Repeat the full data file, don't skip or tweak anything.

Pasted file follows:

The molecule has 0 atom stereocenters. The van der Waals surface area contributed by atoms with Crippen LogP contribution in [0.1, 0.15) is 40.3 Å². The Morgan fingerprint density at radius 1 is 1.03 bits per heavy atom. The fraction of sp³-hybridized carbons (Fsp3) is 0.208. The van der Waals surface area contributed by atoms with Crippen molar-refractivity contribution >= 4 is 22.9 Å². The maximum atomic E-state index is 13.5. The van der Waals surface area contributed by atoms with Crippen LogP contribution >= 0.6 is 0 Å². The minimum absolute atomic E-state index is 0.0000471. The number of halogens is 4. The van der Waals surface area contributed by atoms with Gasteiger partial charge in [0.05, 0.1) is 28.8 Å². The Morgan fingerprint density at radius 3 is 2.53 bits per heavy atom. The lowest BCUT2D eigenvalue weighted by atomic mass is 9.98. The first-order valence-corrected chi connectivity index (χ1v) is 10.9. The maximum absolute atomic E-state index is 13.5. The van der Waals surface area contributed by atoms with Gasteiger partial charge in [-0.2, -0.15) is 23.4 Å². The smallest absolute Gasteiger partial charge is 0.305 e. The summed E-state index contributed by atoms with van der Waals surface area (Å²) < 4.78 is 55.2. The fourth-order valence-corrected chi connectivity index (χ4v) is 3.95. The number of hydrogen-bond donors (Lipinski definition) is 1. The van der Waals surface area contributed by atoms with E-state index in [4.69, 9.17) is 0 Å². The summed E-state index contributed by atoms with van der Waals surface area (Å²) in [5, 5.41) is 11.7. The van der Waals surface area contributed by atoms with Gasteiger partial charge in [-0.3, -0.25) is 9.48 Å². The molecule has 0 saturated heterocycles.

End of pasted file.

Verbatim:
The molecule has 0 atom stereocenters. The van der Waals surface area contributed by atoms with Crippen LogP contribution in [0.1, 0.15) is 40.3 Å². The Morgan fingerprint density at radius 1 is 1.03 bits per heavy atom. The fraction of sp³-hybridized carbons (Fsp3) is 0.208. The van der Waals surface area contributed by atoms with Crippen molar-refractivity contribution >= 4 is 22.9 Å². The maximum atomic E-state index is 13.5. The van der Waals surface area contributed by atoms with Crippen LogP contribution >= 0.6 is 0 Å². The minimum absolute atomic E-state index is 0.0000471. The number of halogens is 4. The van der Waals surface area contributed by atoms with Gasteiger partial charge in [0.05, 0.1) is 28.8 Å². The Morgan fingerprint density at radius 3 is 2.53 bits per heavy atom. The lowest BCUT2D eigenvalue weighted by atomic mass is 9.98. The first-order valence-corrected chi connectivity index (χ1v) is 10.9. The maximum absolute atomic E-state index is 13.5. The van der Waals surface area contributed by atoms with Gasteiger partial charge in [-0.2, -0.15) is 23.4 Å². The smallest absolute Gasteiger partial charge is 0.305 e. The summed E-state index contributed by atoms with van der Waals surface area (Å²) < 4.78 is 55.2. The fourth-order valence-corrected chi connectivity index (χ4v) is 3.95. The number of hydrogen-bond donors (Lipinski definition) is 1. The van der Waals surface area contributed by atoms with E-state index in [4.69, 9.17) is 0 Å². The summed E-state index contributed by atoms with van der Waals surface area (Å²) in [5, 5.41) is 11.7. The van der Waals surface area contributed by atoms with Gasteiger partial charge in [-0.3, -0.25) is 9.48 Å². The molecule has 0 saturated heterocycles.